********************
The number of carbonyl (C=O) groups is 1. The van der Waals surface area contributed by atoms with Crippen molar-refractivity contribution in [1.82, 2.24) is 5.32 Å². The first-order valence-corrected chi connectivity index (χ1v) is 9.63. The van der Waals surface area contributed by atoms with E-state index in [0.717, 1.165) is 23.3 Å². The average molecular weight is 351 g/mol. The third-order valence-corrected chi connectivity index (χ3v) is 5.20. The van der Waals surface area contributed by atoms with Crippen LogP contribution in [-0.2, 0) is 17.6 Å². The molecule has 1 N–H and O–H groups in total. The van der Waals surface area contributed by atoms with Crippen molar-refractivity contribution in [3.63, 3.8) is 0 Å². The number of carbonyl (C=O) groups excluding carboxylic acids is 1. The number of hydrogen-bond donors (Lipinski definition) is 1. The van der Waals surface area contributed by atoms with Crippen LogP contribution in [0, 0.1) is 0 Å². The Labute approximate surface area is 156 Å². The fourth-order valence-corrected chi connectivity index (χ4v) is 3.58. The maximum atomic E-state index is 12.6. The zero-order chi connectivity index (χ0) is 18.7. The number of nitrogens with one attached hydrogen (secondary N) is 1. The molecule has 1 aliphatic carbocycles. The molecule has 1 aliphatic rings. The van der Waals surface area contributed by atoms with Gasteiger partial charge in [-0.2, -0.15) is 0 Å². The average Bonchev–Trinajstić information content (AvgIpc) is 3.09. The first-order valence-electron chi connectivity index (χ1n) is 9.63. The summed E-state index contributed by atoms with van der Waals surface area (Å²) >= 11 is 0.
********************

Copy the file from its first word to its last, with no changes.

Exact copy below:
The number of carbonyl (C=O) groups is 1. The van der Waals surface area contributed by atoms with Crippen molar-refractivity contribution in [1.82, 2.24) is 5.32 Å². The first-order valence-corrected chi connectivity index (χ1v) is 9.63. The van der Waals surface area contributed by atoms with E-state index in [0.717, 1.165) is 23.3 Å². The average molecular weight is 351 g/mol. The third-order valence-corrected chi connectivity index (χ3v) is 5.20. The van der Waals surface area contributed by atoms with Crippen LogP contribution in [-0.2, 0) is 17.6 Å². The molecule has 1 N–H and O–H groups in total. The van der Waals surface area contributed by atoms with Crippen molar-refractivity contribution in [3.63, 3.8) is 0 Å². The number of carbonyl (C=O) groups excluding carboxylic acids is 1. The number of hydrogen-bond donors (Lipinski definition) is 1. The van der Waals surface area contributed by atoms with Crippen LogP contribution in [0, 0.1) is 0 Å². The Labute approximate surface area is 156 Å². The fourth-order valence-corrected chi connectivity index (χ4v) is 3.58. The maximum atomic E-state index is 12.6. The zero-order chi connectivity index (χ0) is 18.7. The number of nitrogens with one attached hydrogen (secondary N) is 1. The molecule has 1 aliphatic carbocycles. The molecule has 1 aliphatic rings. The van der Waals surface area contributed by atoms with Gasteiger partial charge in [-0.2, -0.15) is 0 Å². The average Bonchev–Trinajstić information content (AvgIpc) is 3.09. The first-order valence-electron chi connectivity index (χ1n) is 9.63. The summed E-state index contributed by atoms with van der Waals surface area (Å²) >= 11 is 0.